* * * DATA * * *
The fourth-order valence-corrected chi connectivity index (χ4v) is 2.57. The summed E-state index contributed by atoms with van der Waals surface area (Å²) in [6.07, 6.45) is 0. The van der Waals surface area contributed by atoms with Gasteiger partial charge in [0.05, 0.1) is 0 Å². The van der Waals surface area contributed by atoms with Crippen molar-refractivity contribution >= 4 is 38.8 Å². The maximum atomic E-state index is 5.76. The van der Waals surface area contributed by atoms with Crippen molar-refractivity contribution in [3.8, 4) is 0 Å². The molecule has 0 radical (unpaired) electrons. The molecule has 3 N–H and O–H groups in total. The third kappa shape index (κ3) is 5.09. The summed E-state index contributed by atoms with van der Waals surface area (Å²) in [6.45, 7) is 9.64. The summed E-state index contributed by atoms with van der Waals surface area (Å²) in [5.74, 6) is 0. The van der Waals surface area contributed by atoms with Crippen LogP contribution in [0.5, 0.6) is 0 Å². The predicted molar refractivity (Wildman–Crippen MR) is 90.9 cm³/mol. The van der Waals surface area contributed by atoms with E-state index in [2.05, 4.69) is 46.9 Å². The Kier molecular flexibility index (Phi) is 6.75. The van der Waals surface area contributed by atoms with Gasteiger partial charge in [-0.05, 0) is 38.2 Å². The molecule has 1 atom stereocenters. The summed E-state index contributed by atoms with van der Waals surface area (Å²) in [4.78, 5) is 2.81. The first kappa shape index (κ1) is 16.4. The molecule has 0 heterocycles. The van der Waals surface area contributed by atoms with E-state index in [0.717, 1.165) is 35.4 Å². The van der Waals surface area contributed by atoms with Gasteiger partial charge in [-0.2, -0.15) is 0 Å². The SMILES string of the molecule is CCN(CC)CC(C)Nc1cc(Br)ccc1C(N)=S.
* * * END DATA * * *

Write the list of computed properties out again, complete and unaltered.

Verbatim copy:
The fourth-order valence-corrected chi connectivity index (χ4v) is 2.57. The summed E-state index contributed by atoms with van der Waals surface area (Å²) in [6.07, 6.45) is 0. The van der Waals surface area contributed by atoms with Gasteiger partial charge in [0.05, 0.1) is 0 Å². The van der Waals surface area contributed by atoms with Crippen molar-refractivity contribution >= 4 is 38.8 Å². The maximum atomic E-state index is 5.76. The van der Waals surface area contributed by atoms with Crippen molar-refractivity contribution in [3.8, 4) is 0 Å². The molecule has 0 radical (unpaired) electrons. The molecule has 3 N–H and O–H groups in total. The third kappa shape index (κ3) is 5.09. The summed E-state index contributed by atoms with van der Waals surface area (Å²) in [6.45, 7) is 9.64. The summed E-state index contributed by atoms with van der Waals surface area (Å²) in [5.74, 6) is 0. The van der Waals surface area contributed by atoms with Crippen LogP contribution in [0.5, 0.6) is 0 Å². The predicted molar refractivity (Wildman–Crippen MR) is 90.9 cm³/mol. The van der Waals surface area contributed by atoms with E-state index in [2.05, 4.69) is 46.9 Å². The Kier molecular flexibility index (Phi) is 6.75. The van der Waals surface area contributed by atoms with Gasteiger partial charge in [-0.05, 0) is 38.2 Å². The molecule has 1 atom stereocenters. The summed E-state index contributed by atoms with van der Waals surface area (Å²) in [4.78, 5) is 2.81. The first kappa shape index (κ1) is 16.4. The molecule has 0 heterocycles. The van der Waals surface area contributed by atoms with E-state index in [0.717, 1.165) is 35.4 Å². The van der Waals surface area contributed by atoms with Gasteiger partial charge in [-0.2, -0.15) is 0 Å². The SMILES string of the molecule is CCN(CC)CC(C)Nc1cc(Br)ccc1C(N)=S.